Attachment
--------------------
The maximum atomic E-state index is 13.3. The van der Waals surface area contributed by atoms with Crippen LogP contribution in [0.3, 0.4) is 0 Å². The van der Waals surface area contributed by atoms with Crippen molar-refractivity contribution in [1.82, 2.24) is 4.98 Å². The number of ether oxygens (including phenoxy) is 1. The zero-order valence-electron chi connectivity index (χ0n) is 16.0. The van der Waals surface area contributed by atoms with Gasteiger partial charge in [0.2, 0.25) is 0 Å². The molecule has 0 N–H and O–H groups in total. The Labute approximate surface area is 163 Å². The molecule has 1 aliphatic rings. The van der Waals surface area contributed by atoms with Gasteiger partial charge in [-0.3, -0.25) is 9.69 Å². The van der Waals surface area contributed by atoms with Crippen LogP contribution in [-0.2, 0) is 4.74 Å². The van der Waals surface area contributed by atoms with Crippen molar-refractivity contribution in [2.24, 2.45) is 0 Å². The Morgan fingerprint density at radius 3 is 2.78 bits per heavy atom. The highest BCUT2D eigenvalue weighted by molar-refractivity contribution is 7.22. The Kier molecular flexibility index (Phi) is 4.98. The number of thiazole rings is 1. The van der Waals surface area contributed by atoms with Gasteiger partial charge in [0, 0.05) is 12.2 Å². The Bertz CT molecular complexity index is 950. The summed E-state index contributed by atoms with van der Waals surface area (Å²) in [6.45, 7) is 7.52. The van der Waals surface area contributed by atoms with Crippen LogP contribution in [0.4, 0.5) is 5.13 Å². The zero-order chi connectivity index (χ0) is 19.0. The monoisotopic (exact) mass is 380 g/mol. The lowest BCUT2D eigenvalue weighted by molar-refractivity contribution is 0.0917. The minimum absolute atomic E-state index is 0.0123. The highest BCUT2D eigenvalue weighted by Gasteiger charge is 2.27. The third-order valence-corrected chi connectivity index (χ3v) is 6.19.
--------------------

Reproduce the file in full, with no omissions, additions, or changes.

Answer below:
The maximum atomic E-state index is 13.3. The van der Waals surface area contributed by atoms with Crippen LogP contribution in [0.3, 0.4) is 0 Å². The van der Waals surface area contributed by atoms with Crippen molar-refractivity contribution in [1.82, 2.24) is 4.98 Å². The number of ether oxygens (including phenoxy) is 1. The zero-order valence-electron chi connectivity index (χ0n) is 16.0. The van der Waals surface area contributed by atoms with Gasteiger partial charge in [0.2, 0.25) is 0 Å². The molecule has 0 N–H and O–H groups in total. The Labute approximate surface area is 163 Å². The molecule has 1 aliphatic rings. The van der Waals surface area contributed by atoms with Gasteiger partial charge in [-0.3, -0.25) is 9.69 Å². The van der Waals surface area contributed by atoms with Crippen LogP contribution in [-0.2, 0) is 4.74 Å². The van der Waals surface area contributed by atoms with Crippen molar-refractivity contribution in [2.24, 2.45) is 0 Å². The Morgan fingerprint density at radius 3 is 2.78 bits per heavy atom. The highest BCUT2D eigenvalue weighted by molar-refractivity contribution is 7.22. The Kier molecular flexibility index (Phi) is 4.98. The number of thiazole rings is 1. The van der Waals surface area contributed by atoms with Gasteiger partial charge in [0, 0.05) is 12.2 Å². The Bertz CT molecular complexity index is 950. The summed E-state index contributed by atoms with van der Waals surface area (Å²) in [6.45, 7) is 7.52. The van der Waals surface area contributed by atoms with Crippen LogP contribution in [0.4, 0.5) is 5.13 Å². The zero-order chi connectivity index (χ0) is 19.0. The monoisotopic (exact) mass is 380 g/mol. The lowest BCUT2D eigenvalue weighted by molar-refractivity contribution is 0.0917. The minimum absolute atomic E-state index is 0.0123. The highest BCUT2D eigenvalue weighted by Gasteiger charge is 2.27. The third-order valence-corrected chi connectivity index (χ3v) is 6.19.